4 months ago

Sigmund Freud

scene that he claims the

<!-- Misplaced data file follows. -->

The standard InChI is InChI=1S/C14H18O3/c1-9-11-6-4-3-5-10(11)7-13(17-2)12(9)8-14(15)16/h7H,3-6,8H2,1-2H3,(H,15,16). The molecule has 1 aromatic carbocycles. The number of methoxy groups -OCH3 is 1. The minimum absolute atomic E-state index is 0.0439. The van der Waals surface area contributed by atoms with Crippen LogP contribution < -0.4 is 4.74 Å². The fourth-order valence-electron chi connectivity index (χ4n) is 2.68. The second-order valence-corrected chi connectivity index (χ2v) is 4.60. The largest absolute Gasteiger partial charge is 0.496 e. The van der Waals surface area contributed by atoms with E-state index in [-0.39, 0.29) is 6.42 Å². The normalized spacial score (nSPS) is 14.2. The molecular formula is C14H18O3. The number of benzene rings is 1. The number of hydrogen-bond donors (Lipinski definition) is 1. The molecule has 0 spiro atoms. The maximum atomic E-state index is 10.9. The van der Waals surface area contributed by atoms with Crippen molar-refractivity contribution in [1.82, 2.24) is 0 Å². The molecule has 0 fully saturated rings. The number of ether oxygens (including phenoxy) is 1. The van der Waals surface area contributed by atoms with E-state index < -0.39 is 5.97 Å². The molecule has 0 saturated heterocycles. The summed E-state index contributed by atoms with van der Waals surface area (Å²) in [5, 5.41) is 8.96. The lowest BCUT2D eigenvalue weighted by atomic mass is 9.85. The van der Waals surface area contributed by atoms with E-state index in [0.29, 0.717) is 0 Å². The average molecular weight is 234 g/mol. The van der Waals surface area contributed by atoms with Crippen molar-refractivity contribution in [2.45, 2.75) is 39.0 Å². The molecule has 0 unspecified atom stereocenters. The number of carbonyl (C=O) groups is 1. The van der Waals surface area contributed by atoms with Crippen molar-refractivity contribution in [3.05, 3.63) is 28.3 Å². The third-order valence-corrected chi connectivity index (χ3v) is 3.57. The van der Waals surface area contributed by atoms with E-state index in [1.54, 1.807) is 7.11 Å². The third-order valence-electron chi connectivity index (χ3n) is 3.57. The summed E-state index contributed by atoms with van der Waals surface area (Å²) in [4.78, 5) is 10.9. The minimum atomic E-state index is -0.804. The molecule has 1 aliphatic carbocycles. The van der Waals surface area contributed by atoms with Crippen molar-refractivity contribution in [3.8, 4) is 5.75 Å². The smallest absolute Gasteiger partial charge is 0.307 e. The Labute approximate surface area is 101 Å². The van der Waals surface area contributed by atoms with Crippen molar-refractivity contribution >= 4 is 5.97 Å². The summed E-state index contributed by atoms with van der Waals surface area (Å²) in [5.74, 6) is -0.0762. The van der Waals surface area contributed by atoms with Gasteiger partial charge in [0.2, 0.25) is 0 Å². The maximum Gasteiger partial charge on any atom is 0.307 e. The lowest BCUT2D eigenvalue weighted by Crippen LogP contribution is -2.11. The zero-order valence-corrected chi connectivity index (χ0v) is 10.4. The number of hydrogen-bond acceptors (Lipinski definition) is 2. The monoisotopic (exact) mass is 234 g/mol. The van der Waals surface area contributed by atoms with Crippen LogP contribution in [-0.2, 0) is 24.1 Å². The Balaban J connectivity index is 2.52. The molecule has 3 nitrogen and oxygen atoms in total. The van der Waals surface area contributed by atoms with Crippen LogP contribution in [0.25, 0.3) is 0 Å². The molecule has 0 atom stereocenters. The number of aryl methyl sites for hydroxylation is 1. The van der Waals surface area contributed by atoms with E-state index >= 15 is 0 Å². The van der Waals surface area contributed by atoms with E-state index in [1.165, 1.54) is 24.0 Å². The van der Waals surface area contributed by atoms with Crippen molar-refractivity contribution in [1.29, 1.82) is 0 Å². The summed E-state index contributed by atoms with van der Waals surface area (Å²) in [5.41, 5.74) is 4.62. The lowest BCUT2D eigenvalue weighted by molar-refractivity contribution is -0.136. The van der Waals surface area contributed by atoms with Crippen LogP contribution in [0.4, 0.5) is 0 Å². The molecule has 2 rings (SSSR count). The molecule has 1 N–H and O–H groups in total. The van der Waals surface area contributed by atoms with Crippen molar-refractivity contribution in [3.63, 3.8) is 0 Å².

scene that he claims the child must have viewed. The interpretation of the Wolf Man’s dream about the wolves involves an understanding of the importance of construction to analysis. CONSTRUCTION A construction is an interpretation by the analyst which may seem far-fetched and removed from the immediate analytic material. The goal of the construction is to bring up repressed childhood material which may have been a real experience of the patient, or may have been fantasised by the patient, but which contains something important to the patient’s later development: ‘scenes [like the Wolf Man’s witnessing of his parents’ sexual intercourse] which date from such an early period … and which further lay claim to such an extraordinary significance for the history of the case, are as a rule not reproduced as recollections, but have to be divined – constructed – gradually and laboriously from an aggregate of indications’ (Freud 1918:248). Many later readers of the case have questioned Freud’s interpretation of the Wolf Man’s dream, including the Wolf Man himself, who, in an interview conducted late in his life, denied ever having fully believed Freud’s interpretation. In retrospect it seems that any positive psychoanalytic influence on the Wolf Man had more to do with the Wolf Man’s transference on to Freud than it did with Freud’s correct reading of his patient’s early life and childhood neuroses. Freud acted as a father figure for the Wolf Man, lending him money and giving him advice, not the types of activities that are now accepted in analysts, who are expected to remain aloof from intimate relationships with their patients. It is probable that the interpretations of the Wolf Man’s wolf dream originated entirely with Freud. The Wolf Man case was never as much of a therapeutic triumph for Freud as the written record makes it out to be. The Wolf Man continued to have treatment for obsessional neurosis and depression for the rest of his life, and in fact he seems to have developed a fixation on his status as Freud’s famous patient, immortalised primarily for his illness. Despite its shortcomings as a cure, the ideas that emerge from the case of the Wolf Man are crucial to the further development of analytic theory and practice. The concept of constructions, the often theoretically productive difficulty in pinning down the status of childhood memories and dream material as fantasy or reality, and the question of the influence that the analyst’s suggestions can have on the patient, are central psychoanalytic problems that the Wolf Man’s case history brings up. The Wolf Man and the Rat Man were both cases to which Freud devoted a lot of time and energy; his sympathy, his paternal care and sometimes his admiration for his patients’ creativity and stamina in confronting their illnesses come through in his discussions of their debilitating neurotic problems. It is fair to see that Freud, at times, identifies with the creative but tortured illnesses of his male patients. A different attitude emerges in Freud’s case histories of women, to which we will now turn.


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